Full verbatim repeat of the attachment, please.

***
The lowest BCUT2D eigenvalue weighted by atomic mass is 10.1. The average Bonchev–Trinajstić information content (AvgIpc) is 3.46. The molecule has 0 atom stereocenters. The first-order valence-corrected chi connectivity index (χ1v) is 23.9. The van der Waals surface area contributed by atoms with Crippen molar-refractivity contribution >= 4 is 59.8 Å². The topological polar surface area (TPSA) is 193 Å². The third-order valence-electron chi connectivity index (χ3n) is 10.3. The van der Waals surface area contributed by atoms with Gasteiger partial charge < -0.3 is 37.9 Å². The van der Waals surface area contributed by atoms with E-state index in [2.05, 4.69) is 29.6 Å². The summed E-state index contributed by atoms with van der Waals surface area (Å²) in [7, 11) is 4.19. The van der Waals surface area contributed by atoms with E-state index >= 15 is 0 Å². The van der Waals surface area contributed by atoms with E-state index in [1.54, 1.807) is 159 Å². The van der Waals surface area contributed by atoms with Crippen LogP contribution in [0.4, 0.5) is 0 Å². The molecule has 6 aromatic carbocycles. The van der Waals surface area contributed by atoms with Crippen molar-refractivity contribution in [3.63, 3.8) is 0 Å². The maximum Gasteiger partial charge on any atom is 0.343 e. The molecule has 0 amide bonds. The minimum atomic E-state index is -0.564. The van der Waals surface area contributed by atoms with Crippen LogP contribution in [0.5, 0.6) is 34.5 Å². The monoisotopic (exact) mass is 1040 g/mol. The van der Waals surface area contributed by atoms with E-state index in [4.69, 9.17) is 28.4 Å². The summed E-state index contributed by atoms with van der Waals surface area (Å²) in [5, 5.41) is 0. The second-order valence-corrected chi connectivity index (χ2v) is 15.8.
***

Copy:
The lowest BCUT2D eigenvalue weighted by atomic mass is 10.1. The average Bonchev–Trinajstić information content (AvgIpc) is 3.46. The molecule has 0 atom stereocenters. The first-order valence-corrected chi connectivity index (χ1v) is 23.9. The van der Waals surface area contributed by atoms with Crippen molar-refractivity contribution >= 4 is 59.8 Å². The topological polar surface area (TPSA) is 193 Å². The third-order valence-electron chi connectivity index (χ3n) is 10.3. The van der Waals surface area contributed by atoms with Gasteiger partial charge < -0.3 is 37.9 Å². The van der Waals surface area contributed by atoms with E-state index in [2.05, 4.69) is 29.6 Å². The summed E-state index contributed by atoms with van der Waals surface area (Å²) in [7, 11) is 4.19. The van der Waals surface area contributed by atoms with E-state index >= 15 is 0 Å². The van der Waals surface area contributed by atoms with E-state index in [1.54, 1.807) is 159 Å². The van der Waals surface area contributed by atoms with Crippen LogP contribution in [0.4, 0.5) is 0 Å². The molecule has 6 aromatic carbocycles. The van der Waals surface area contributed by atoms with Crippen molar-refractivity contribution in [3.63, 3.8) is 0 Å². The maximum Gasteiger partial charge on any atom is 0.343 e. The molecule has 0 amide bonds. The minimum atomic E-state index is -0.564. The van der Waals surface area contributed by atoms with Crippen LogP contribution in [0.5, 0.6) is 34.5 Å². The monoisotopic (exact) mass is 1040 g/mol. The van der Waals surface area contributed by atoms with E-state index in [4.69, 9.17) is 28.4 Å². The summed E-state index contributed by atoms with van der Waals surface area (Å²) in [5, 5.41) is 0. The second-order valence-corrected chi connectivity index (χ2v) is 15.8.